Wednesday 30th June 2010
Gestation: 39 weeks, 5 days
One year ago.
“Hello, Candace speaking.”
“Hi there, I was wondering if I could speak to someone regarding a couple of questions.”
“Certainly, I’ll put you through to Jessica.”
“Thank you.” I wait for a moment, listening to another woman – I’ll call her Lizzie – tell me all about her centre’s marvellous attributes in a luxuriously silky voice, sounding more like an ad for a men’s club than an IVF centre. She gets to the bit about her recent developments, when she is cut short.
“Hello, Jessica speaking,”
“Hi, Jessica, my name’s Mark…”
“…An absolute pleasure to talk to you Mark,” she butts in, gushing. Kind of like Lizzie if she grew up on a farm.
“Yes, you too. Ummm, I was just wondering about whether I could talk to you about the Child Protection Order check?”
“Oh you probably want to talk to Sarina about that one.”
“Okay, can I ask you about the counselling then?”
“Yeah, look Michelle’s the person for that, or maybe Janette.” Candace, Jessica, Sarina and now Michelle and Janette. Not to mention Lizzie. My head spins.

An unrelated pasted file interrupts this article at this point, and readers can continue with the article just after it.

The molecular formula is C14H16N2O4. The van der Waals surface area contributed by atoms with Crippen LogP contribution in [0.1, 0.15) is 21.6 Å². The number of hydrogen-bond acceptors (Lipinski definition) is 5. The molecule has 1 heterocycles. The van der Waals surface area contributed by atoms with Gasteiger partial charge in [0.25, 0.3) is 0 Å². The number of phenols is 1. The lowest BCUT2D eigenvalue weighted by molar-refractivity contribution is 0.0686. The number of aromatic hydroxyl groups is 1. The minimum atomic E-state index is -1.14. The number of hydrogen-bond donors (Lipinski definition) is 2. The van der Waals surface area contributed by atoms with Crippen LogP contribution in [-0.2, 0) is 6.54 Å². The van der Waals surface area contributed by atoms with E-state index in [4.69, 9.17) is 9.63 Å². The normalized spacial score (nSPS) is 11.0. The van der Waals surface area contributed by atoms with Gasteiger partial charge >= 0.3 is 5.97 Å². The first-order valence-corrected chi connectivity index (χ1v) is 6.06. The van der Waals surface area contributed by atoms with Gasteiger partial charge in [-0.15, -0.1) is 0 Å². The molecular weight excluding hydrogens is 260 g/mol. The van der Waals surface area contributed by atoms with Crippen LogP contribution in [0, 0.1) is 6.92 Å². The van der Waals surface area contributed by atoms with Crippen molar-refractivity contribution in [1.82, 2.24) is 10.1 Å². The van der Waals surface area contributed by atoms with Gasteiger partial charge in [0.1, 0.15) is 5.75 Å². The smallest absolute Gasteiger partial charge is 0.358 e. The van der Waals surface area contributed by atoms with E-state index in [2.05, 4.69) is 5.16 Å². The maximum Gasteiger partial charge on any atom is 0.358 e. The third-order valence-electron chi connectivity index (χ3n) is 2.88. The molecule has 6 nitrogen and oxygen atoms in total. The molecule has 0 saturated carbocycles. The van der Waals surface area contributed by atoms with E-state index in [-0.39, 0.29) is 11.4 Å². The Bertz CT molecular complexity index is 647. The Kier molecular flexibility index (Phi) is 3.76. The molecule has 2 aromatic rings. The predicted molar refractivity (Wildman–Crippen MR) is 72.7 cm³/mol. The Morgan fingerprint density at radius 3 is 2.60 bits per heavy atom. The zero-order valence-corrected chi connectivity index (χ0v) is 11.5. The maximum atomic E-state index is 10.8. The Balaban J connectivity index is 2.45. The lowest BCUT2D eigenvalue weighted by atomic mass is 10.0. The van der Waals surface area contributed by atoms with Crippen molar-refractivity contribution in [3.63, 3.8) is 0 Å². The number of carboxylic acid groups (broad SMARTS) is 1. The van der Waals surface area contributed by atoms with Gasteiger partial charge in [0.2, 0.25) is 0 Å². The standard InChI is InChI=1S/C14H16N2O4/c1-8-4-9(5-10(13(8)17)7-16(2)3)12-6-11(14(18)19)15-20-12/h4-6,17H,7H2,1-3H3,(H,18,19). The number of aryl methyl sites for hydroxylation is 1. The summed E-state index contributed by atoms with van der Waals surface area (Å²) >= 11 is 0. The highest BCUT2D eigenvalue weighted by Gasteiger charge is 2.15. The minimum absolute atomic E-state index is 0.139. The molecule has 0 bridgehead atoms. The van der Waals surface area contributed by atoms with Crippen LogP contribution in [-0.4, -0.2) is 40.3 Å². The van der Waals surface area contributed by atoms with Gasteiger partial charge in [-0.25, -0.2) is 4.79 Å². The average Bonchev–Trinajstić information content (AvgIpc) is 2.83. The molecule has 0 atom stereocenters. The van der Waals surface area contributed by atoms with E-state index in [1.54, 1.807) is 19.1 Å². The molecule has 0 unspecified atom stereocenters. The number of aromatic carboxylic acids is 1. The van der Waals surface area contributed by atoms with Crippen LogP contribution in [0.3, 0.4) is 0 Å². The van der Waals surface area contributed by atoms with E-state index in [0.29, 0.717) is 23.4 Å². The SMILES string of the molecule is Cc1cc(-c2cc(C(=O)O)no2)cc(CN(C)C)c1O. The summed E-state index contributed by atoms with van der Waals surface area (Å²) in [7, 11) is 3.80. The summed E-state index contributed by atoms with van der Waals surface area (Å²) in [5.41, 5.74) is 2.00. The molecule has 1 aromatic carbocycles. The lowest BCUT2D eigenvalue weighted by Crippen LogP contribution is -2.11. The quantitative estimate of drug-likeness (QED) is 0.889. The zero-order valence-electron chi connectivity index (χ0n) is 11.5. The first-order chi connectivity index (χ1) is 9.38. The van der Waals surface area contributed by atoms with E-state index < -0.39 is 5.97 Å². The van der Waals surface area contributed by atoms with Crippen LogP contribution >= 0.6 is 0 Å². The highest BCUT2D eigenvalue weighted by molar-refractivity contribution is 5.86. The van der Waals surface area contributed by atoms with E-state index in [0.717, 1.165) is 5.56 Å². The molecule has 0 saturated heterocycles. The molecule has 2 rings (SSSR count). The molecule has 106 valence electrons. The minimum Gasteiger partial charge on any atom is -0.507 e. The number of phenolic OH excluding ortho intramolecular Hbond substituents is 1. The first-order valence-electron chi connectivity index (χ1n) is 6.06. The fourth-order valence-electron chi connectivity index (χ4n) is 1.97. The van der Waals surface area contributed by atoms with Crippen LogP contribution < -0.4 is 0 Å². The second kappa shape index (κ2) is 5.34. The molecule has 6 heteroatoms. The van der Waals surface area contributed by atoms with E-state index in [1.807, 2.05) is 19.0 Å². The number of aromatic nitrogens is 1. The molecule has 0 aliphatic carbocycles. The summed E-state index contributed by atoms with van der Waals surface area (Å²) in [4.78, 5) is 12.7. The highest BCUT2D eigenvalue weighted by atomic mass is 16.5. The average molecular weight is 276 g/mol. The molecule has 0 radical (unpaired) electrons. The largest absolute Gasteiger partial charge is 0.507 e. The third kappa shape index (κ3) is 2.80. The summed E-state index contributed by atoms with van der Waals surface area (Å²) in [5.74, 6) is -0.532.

“You’ve got a lot of people working there.”
“Thank you,” she says, gushing some more. I can actually hear her blush over the phone.
“You’re really into your job, aren’t you?”
“I just love it so much, all these people I can help…”
“What’s your surname, Jessica?”
“Dove. As in the bird.” I grab a Post it pad and write her name in texta, underlining it twice. I peel it off, and slap it on the inch-thick pile of paperwork.
“Excellent. I don’t need Michelle, Sarina or Janette. You’re my go-to man, Jessica. My go-to woman, I should say.”
“But I’m just the receptionist,” she pleads.
“Rubbish,” I say, “you’re Susan and Mark Nethercote’s go-to woman.”
She giggles so hard that she nearly drops the phone.
* * * * *
Within thirty-minutes, Jessica has organised and emailed me my Police Record Checks, the Child Protection Order Check, the IVF Registration Form, and the Activation Form. She has wriggled us into see the Finance Manager and the Counsellor as a back-to-back appointment. Today. The wait time is usually in weeks. Jessica got us an appointment in ninety minutes time.